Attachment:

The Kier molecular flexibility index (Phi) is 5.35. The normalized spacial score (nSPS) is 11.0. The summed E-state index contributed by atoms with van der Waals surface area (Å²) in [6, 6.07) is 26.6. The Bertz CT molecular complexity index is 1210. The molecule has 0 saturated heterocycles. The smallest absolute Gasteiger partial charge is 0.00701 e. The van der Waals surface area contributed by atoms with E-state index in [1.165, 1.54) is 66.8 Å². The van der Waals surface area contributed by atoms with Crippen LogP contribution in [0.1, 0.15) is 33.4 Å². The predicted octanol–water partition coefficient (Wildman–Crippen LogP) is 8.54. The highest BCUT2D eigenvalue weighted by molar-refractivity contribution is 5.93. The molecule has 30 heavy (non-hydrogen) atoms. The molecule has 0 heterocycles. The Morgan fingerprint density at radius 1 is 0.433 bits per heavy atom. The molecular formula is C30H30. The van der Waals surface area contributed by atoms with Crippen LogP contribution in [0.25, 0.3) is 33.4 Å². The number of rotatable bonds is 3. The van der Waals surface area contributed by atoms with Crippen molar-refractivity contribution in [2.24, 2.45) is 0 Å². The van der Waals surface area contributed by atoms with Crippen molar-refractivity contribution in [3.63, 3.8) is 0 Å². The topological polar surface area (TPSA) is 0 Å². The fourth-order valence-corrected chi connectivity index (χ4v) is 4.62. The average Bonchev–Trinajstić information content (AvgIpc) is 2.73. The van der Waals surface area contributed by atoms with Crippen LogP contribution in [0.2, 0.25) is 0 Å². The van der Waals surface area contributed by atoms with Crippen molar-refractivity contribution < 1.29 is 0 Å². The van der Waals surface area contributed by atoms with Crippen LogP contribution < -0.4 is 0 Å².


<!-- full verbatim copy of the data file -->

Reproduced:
The Kier molecular flexibility index (Phi) is 5.35. The normalized spacial score (nSPS) is 11.0. The summed E-state index contributed by atoms with van der Waals surface area (Å²) in [6, 6.07) is 26.6. The Bertz CT molecular complexity index is 1210. The molecule has 0 saturated heterocycles. The smallest absolute Gasteiger partial charge is 0.00701 e. The van der Waals surface area contributed by atoms with E-state index in [1.165, 1.54) is 66.8 Å². The van der Waals surface area contributed by atoms with Crippen LogP contribution in [0.1, 0.15) is 33.4 Å². The predicted octanol–water partition coefficient (Wildman–Crippen LogP) is 8.54. The highest BCUT2D eigenvalue weighted by molar-refractivity contribution is 5.93. The molecule has 30 heavy (non-hydrogen) atoms. The molecule has 0 heterocycles. The Morgan fingerprint density at radius 1 is 0.433 bits per heavy atom. The molecular formula is C30H30. The van der Waals surface area contributed by atoms with Crippen LogP contribution in [0.25, 0.3) is 33.4 Å². The number of rotatable bonds is 3. The van der Waals surface area contributed by atoms with Crippen molar-refractivity contribution in [2.24, 2.45) is 0 Å². The van der Waals surface area contributed by atoms with Crippen molar-refractivity contribution in [3.63, 3.8) is 0 Å². The topological polar surface area (TPSA) is 0 Å². The fourth-order valence-corrected chi connectivity index (χ4v) is 4.62. The average Bonchev–Trinajstić information content (AvgIpc) is 2.73. The van der Waals surface area contributed by atoms with Crippen LogP contribution in [0.2, 0.25) is 0 Å². The van der Waals surface area contributed by atoms with Crippen molar-refractivity contribution < 1.29 is 0 Å². The van der Waals surface area contributed by atoms with Crippen LogP contribution < -0.4 is 0 Å².